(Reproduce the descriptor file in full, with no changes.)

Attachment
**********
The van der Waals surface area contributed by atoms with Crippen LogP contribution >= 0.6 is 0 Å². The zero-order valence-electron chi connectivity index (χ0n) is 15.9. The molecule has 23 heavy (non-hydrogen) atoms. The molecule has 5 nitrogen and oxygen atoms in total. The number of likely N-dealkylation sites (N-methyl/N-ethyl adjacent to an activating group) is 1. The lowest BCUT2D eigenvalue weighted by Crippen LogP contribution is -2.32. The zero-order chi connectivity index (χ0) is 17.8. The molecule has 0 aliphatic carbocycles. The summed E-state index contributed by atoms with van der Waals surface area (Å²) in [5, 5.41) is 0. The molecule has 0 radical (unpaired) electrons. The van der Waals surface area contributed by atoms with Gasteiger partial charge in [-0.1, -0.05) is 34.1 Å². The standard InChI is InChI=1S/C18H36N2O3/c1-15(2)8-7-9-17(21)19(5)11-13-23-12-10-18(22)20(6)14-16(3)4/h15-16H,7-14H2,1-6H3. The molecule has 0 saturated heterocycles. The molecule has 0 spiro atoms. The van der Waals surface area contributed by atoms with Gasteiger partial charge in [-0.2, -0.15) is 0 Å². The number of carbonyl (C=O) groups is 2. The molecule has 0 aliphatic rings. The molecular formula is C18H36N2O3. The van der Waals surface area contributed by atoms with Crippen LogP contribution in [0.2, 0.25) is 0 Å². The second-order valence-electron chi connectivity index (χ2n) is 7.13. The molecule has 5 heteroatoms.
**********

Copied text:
The van der Waals surface area contributed by atoms with Crippen LogP contribution >= 0.6 is 0 Å². The zero-order valence-electron chi connectivity index (χ0n) is 15.9. The molecule has 23 heavy (non-hydrogen) atoms. The molecule has 5 nitrogen and oxygen atoms in total. The number of likely N-dealkylation sites (N-methyl/N-ethyl adjacent to an activating group) is 1. The lowest BCUT2D eigenvalue weighted by Crippen LogP contribution is -2.32. The zero-order chi connectivity index (χ0) is 17.8. The molecule has 0 aliphatic carbocycles. The summed E-state index contributed by atoms with van der Waals surface area (Å²) in [5, 5.41) is 0. The molecule has 0 radical (unpaired) electrons. The van der Waals surface area contributed by atoms with Gasteiger partial charge in [-0.1, -0.05) is 34.1 Å². The standard InChI is InChI=1S/C18H36N2O3/c1-15(2)8-7-9-17(21)19(5)11-13-23-12-10-18(22)20(6)14-16(3)4/h15-16H,7-14H2,1-6H3. The molecule has 0 saturated heterocycles. The molecule has 0 spiro atoms. The van der Waals surface area contributed by atoms with Gasteiger partial charge in [-0.2, -0.15) is 0 Å². The number of carbonyl (C=O) groups is 2. The molecule has 0 aliphatic rings. The molecular formula is C18H36N2O3. The van der Waals surface area contributed by atoms with Crippen LogP contribution in [0.2, 0.25) is 0 Å². The second-order valence-electron chi connectivity index (χ2n) is 7.13. The molecule has 5 heteroatoms.